Many natural habitats exist on privately owned land outside protected areas1, but few governments can afford to enforce or subsidize conservation of this biodiversity. Even in some developed countries, conservation subsidy schemes have only achieved limited success2,3,4. Fortunately, some landowners may be willing to accept management costs in return for other benefits5, although this remains controversial when it involves the killing of charismatic species. For example, participants in British field sports, such as fox hunting and game-bird shooting, may voluntarily conserve important habitats that are required by quarry species6,7,8. Here we report results from a multidisciplinary study that addressed this issue by focusing on three sites across central England. We found that landowners participating in field sports maintained the most established woodland and planted more new woodland and hedgerows than those who did not, despite the equal availability of subsidies. Therefore, voluntary habitat management appears to be important for biodiversity conservation in Britain. Current debates on the future of field sports in Britain, and similar activities globally, may benefit from considering their utility as incentives to conserve additional habitat on private land.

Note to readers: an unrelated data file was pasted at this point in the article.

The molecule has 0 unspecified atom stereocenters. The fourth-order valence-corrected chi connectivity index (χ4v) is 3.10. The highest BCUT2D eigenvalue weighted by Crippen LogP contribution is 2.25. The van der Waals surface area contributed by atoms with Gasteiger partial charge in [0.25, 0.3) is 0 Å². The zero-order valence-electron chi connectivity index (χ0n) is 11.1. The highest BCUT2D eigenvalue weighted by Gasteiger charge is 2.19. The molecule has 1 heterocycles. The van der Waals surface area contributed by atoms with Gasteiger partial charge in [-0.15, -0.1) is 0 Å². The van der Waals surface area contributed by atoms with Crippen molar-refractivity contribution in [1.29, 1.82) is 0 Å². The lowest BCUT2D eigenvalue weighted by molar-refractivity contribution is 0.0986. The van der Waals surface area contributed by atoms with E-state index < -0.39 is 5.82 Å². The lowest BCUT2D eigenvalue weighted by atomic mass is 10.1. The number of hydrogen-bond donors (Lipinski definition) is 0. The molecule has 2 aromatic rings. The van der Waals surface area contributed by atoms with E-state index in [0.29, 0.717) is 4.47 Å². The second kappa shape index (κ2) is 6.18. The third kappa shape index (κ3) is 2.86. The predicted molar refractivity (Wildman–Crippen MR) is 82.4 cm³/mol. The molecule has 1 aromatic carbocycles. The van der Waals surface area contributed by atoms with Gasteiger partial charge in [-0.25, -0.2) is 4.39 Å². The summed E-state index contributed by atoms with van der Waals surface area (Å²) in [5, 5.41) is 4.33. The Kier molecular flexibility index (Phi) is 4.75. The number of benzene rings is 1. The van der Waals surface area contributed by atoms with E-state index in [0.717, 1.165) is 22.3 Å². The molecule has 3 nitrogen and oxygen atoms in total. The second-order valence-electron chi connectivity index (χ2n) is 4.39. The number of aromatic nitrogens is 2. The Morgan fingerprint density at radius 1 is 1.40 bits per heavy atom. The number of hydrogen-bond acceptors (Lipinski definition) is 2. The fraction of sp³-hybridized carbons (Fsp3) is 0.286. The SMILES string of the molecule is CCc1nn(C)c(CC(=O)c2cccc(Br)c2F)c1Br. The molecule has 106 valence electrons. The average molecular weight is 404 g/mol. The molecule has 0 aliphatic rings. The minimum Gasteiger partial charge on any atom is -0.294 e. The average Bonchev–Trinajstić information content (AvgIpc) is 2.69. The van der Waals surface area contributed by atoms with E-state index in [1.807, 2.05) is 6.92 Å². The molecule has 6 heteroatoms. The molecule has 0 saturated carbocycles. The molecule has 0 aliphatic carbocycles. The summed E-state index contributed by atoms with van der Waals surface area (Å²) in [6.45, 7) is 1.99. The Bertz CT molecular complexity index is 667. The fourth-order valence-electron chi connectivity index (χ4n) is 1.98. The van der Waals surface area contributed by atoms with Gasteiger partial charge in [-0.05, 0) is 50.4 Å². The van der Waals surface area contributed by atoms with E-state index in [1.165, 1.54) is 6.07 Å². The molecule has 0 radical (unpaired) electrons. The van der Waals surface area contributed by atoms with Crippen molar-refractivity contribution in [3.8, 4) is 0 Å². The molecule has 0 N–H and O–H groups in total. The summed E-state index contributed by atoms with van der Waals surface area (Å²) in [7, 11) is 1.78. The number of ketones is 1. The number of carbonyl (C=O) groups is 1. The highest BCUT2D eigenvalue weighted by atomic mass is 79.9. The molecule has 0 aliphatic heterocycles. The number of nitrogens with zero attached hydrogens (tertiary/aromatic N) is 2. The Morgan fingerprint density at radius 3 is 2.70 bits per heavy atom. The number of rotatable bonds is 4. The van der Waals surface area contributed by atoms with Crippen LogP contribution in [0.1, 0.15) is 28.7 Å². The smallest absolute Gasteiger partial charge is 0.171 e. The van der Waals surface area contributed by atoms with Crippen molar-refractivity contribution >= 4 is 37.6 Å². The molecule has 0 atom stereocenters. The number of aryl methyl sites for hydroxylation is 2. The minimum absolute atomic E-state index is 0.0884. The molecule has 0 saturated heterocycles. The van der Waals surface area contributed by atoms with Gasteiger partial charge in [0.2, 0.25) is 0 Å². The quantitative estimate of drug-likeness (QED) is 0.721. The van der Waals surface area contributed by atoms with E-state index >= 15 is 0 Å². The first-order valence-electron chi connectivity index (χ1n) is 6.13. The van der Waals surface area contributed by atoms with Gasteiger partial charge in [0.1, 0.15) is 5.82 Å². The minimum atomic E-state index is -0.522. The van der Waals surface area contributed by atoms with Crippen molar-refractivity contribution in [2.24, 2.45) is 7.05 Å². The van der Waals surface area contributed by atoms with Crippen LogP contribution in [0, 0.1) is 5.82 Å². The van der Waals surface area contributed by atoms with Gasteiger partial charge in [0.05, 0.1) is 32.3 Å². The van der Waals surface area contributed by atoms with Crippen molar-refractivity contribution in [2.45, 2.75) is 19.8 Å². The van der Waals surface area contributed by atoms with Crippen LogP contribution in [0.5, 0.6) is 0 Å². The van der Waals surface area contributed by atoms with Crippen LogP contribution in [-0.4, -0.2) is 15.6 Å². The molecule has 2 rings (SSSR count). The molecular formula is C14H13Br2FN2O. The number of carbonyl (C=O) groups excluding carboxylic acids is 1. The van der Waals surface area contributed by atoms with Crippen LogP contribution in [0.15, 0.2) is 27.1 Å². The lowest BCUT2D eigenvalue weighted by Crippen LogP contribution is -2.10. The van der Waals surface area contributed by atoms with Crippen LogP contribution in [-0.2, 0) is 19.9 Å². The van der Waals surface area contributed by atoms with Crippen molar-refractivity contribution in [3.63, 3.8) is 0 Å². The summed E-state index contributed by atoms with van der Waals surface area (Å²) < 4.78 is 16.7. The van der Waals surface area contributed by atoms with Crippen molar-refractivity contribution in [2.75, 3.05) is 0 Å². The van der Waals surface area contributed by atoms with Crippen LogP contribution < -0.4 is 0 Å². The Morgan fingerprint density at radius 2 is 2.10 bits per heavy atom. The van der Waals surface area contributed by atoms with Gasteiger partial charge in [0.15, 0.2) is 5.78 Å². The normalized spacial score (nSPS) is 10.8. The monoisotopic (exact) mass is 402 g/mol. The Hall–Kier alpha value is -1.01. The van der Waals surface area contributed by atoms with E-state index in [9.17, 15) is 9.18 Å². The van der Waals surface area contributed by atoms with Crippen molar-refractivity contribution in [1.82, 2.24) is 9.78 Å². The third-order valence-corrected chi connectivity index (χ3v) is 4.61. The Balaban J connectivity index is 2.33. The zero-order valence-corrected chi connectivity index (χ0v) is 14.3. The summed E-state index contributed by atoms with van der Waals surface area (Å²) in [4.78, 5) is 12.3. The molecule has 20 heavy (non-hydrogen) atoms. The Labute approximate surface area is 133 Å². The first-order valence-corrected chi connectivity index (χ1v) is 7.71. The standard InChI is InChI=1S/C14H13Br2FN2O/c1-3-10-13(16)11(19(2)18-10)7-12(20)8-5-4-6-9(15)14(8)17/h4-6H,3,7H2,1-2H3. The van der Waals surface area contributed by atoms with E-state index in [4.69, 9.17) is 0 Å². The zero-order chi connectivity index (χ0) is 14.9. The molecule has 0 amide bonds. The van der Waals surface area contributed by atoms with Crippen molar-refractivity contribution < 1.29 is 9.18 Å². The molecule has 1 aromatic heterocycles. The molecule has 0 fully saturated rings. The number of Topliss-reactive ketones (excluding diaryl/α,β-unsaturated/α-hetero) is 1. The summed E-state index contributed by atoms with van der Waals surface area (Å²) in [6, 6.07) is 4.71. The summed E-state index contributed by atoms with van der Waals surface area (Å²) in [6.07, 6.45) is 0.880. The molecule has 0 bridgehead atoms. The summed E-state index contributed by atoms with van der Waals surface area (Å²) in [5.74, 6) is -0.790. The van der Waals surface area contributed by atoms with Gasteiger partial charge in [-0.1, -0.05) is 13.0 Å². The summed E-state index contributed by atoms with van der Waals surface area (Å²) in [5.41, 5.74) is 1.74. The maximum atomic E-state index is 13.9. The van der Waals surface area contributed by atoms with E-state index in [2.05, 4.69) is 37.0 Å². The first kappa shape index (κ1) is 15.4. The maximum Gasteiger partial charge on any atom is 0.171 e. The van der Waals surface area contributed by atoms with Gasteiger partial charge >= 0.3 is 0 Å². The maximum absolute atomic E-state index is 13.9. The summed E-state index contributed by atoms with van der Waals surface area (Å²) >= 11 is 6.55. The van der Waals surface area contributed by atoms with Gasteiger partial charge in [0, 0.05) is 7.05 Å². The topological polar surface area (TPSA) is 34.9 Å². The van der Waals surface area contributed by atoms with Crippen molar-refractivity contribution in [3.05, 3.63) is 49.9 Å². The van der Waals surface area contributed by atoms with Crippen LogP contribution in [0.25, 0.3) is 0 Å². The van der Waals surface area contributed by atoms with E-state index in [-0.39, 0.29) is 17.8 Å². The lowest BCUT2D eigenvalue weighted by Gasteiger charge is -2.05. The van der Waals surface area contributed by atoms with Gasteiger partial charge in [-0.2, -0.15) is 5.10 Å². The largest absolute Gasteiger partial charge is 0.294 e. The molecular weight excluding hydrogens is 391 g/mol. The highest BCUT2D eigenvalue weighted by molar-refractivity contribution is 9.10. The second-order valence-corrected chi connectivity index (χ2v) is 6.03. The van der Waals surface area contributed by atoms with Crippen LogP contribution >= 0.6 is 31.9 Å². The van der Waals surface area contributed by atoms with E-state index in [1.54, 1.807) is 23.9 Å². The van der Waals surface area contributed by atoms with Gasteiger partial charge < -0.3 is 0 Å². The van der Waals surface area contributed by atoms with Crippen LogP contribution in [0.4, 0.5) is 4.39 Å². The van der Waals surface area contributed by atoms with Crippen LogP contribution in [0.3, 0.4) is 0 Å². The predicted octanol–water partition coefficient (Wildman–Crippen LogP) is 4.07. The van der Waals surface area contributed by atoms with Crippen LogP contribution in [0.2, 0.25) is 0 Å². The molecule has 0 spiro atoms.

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We thank farmers in the Suffolk, Warwickshire and Berkeley hunt countries for their co-operation, and M. J. Walpole and M. S. Ridout for advice. This work was supported by CHK Charities.
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